Council of European Municipalities and Regions (CEMR)
European section of United Cities and Local Governments

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Sustainable territorial and local development

Territorial Europe - 02.12.2020

Member States endorse new European agendas for territorial and urban development
Territory matters! This is the message that national ministers sent this week with the adoption of the Territorial Agenda 2030 and the new Leipzig Charter on Sustainable Cities, during ministerial meetings from 30 November to 1 December. 

The President of Emilia-Romagna and of CEMR, Stefano Bonaccini, and the Councillor of Tuscany Region and CEMR spokesperson on territorial development, Ilaria Bugetti, raised the voice of local governments alongside the European Commissioner for Cohesion policy and Reforms Elisa Ferreira and European Parliament REGI Committee Chair Younous Omarjee.

It is good news to see ministers confirming their willingness to work together with local and regional governments on urban and territorial development,” declared CEMR President, Stefano Bonaccini

What are the new agendas all about?

The Leipzig Charter makes sustainable cities a high priority for Member States of the European Union. While the previous document has inspired several of the EU’s urban policies since 2007, the updated charter identifies three angles to address sustainable urban development: the Just City, the Green City and the Productive City. 

What’s more, through the Charter Member States recognise that local and regional governments need appropriate resources, capacities an legal framework in order to take action. This is a key achievement for CEMR.   

The Territorial Agenda is a strategic policy document for spatial planning in Europe, its regions and communities. It provides a framework for action on territorial cohesion to reduce territorial disparities and ensure a sustainable future for all places regardless their size.

Although they cover different dimensions, the two documents complement each other and share principles. For example, both are aligned with the UN’s Sustainable Development Goal 11 on urban development and cohesion policy, and both promote the multi-level governance.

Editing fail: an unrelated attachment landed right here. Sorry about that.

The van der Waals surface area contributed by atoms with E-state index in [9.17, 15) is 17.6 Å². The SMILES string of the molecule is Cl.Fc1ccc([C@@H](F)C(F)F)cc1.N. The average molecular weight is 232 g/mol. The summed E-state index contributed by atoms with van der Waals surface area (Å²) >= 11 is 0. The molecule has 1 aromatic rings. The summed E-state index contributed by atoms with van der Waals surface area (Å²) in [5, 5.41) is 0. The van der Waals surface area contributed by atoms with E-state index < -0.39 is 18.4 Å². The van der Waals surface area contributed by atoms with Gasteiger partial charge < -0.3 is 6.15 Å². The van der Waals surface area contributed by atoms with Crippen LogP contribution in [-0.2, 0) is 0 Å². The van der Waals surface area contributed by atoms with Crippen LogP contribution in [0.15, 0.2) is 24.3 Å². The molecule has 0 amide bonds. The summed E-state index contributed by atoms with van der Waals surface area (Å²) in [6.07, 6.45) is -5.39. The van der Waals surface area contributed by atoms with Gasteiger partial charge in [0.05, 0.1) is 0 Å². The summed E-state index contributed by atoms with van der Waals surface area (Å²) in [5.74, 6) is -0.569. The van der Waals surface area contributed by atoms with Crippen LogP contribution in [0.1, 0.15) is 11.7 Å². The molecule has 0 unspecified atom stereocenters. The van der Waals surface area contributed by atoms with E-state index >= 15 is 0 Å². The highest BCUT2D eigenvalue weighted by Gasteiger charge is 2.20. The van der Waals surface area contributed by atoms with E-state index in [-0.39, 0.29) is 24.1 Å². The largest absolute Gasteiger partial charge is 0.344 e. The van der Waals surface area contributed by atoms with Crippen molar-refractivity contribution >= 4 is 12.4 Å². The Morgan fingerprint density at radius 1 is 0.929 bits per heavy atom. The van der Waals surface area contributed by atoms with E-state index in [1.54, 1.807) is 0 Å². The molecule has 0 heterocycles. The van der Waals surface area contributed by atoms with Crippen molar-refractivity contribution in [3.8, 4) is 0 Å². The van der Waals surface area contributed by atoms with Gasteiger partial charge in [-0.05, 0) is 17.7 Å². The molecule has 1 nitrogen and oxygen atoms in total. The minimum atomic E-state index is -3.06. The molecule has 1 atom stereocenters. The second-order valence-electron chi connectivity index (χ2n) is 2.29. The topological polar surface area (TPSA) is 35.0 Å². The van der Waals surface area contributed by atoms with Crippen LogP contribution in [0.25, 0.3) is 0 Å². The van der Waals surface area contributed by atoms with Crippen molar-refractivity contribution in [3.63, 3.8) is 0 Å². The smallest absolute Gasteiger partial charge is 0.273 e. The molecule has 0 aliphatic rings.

Why are they so important?

As CEMR spokesperson on territorial development, Ilaria Bugetti, stated: “The new Territorial Agenda could not have arrived at a better time, as we see we how the territorial dimension of major global crises is becoming so apparent.”

Undoubtedly, Europe is facing urgent challenges of territorial inequality and cohesion in areas such as demography, economy and youth unemployment- which varies from 4 or 5 % in some regions to over 50% in others. In the past months, the coronavirus has exacerbated such inequalities, as the virus spread more quickly in cities than in rural areas or the pandemic was particularly devastating for local economies reliant on tourism

The same decisions and the same policies can have a different impact on different place. And it is our responsibility to bridge this divide between general policies and their impacts on real people in real places, in real time”, said Commissioner Ferreira. All policies must be placed-based, especially for the post-COVID recovery.

When it comes to cities, there is undeniably a need to revamp the Urban Agenda for the EU, as an implementing tool for the new Leipzig Charter . Today about three quarters of the European population lives in urban areas and it is especially in cities where we face today’s most pressing challenges such as housing, pollution, traffic congestion or social inclusion.

If we are to solve these problems, we must start with cities”, said Commissioner Ferreira. “But cities cannot do this alone […]. We need the resources and work not just of cities, but of national authorities and the European level. We must coordinate our efforts.”

Europe’s territorial recovery

The adoption of the Territorial Agenda and the Leipzig Charter become more relevant especially now that EU countries are defining their national resilience and recovery plans. “Member States won’t write recovery plan without involving cities. They cannot make the necessary infrastructure investments, without involving local and regional governments,” stressed CEMR President, Stefano Bonaccini

In the coming months, CEMR will raise awareness on the need to involve cities, towns and regions in the design of national plans to ensure that they truly meet the needs on the ground.
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